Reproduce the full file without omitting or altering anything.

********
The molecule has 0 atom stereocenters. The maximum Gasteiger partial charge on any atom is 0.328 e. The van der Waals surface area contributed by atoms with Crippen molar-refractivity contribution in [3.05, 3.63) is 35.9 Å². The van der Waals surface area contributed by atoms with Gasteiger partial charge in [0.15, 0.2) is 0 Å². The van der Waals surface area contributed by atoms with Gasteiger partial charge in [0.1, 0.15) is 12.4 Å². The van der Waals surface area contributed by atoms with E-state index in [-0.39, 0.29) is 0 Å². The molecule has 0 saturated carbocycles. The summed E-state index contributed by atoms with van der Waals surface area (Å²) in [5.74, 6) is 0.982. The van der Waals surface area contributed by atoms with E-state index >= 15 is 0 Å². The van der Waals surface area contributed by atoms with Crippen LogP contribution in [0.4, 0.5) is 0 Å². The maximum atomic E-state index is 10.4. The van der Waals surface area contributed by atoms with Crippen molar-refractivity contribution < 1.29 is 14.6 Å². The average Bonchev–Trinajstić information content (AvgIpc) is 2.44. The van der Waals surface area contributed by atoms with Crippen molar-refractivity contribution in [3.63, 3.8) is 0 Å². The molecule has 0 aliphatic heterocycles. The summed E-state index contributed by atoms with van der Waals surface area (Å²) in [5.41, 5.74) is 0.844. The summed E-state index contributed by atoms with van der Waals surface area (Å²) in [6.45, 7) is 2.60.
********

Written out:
The molecule has 0 atom stereocenters. The maximum Gasteiger partial charge on any atom is 0.328 e. The van der Waals surface area contributed by atoms with Crippen molar-refractivity contribution in [3.05, 3.63) is 35.9 Å². The van der Waals surface area contributed by atoms with Gasteiger partial charge in [0.15, 0.2) is 0 Å². The van der Waals surface area contributed by atoms with Gasteiger partial charge in [0.1, 0.15) is 12.4 Å². The van der Waals surface area contributed by atoms with E-state index in [-0.39, 0.29) is 0 Å². The molecule has 0 saturated carbocycles. The summed E-state index contributed by atoms with van der Waals surface area (Å²) in [5.74, 6) is 0.982. The van der Waals surface area contributed by atoms with E-state index >= 15 is 0 Å². The van der Waals surface area contributed by atoms with Crippen LogP contribution in [0.4, 0.5) is 0 Å². The maximum atomic E-state index is 10.4. The van der Waals surface area contributed by atoms with Crippen molar-refractivity contribution < 1.29 is 14.6 Å². The average Bonchev–Trinajstić information content (AvgIpc) is 2.44. The van der Waals surface area contributed by atoms with Crippen molar-refractivity contribution in [3.63, 3.8) is 0 Å². The molecule has 0 aliphatic heterocycles. The summed E-state index contributed by atoms with van der Waals surface area (Å²) in [5.41, 5.74) is 0.844. The summed E-state index contributed by atoms with van der Waals surface area (Å²) in [6.45, 7) is 2.60.